**A. Particle Physics and Cosmology**

To better understand the motivation behind inflation, it is important to outline a few aspects of particle physics. Often inflation is introduced in an abstract and unaesthetic manner. One speaks of an inflaton field, an arbitrary scalar field, for which there is no physical motivation. This is often the case because this type of introduction requires limited knowledge of the relevant topics. This includes, but is not limited to, the relativistic Schrödinger (Klein-Gordon) equation, the Dirac equation, scalar fields, symmetries, and group theory.

Since this paper is intended for undergraduates, a brief summary is presented on how one can pursue this knowledge in a qualitative and brief manner. A brief overview of the concepts in particle theory will be provided as needed. Thus, the reader is presented with a dilemma. One may choose to pause at this point and do a brief survey of the suggested texts or one may continue and plan to fill in the details at a later time. Both options have their advantages and disadvantages. I chose the former.

From the author's experience, a student should read through all of the references to get an intuitive picture of the theory and then go back and comb through the details and `hairy' calculations.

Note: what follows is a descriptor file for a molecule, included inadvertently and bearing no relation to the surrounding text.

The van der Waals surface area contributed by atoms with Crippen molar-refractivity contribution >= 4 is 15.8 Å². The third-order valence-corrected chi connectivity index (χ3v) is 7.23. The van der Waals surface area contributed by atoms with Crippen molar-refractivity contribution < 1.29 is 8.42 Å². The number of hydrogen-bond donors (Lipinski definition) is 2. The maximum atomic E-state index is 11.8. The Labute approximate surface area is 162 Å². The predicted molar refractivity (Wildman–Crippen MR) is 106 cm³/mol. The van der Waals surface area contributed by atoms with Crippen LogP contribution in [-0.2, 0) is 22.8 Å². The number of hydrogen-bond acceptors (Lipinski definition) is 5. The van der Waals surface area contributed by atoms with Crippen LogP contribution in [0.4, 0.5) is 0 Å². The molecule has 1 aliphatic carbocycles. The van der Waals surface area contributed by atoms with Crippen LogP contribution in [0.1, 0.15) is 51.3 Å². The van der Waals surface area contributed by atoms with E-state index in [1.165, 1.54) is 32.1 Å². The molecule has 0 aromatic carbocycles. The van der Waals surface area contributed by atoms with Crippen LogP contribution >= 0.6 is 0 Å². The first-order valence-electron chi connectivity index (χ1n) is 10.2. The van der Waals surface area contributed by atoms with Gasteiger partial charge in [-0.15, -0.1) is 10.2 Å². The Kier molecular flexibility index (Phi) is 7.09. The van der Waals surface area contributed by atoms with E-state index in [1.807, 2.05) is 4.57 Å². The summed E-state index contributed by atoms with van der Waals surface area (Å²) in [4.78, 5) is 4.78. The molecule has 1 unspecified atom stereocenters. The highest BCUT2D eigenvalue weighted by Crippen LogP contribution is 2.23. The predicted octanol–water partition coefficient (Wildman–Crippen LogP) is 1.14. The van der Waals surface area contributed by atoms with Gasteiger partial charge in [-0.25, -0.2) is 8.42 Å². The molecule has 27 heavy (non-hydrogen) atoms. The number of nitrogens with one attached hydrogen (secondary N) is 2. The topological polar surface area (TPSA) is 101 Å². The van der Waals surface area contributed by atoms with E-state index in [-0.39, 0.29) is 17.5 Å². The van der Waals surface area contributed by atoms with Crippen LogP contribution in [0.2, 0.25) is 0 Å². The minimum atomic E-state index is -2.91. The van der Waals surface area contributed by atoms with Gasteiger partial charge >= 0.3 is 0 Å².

Three possible routes to obtaining the knowledge needed to continue are,

- Thorough Route (The one the author took)

[35, Chapter 15-16]-Introduction to cosmology with general relativity

[27, Chapter 13-14]-Elementary introduction to particle theory

[37, Chapter 1-6]-Introduction to relativistic quantum mechanics

[38]-Introduction to quantum field theory

[22], [9]-Bring the picture together - Fast Route
[22],
[9]-Bergström
extracts the
particle physics to the appendix, so as not to interfere with the
focus. Both of these books are excellent and I also recommend,
[13].
- Very fast route [9, [Appendix B and C]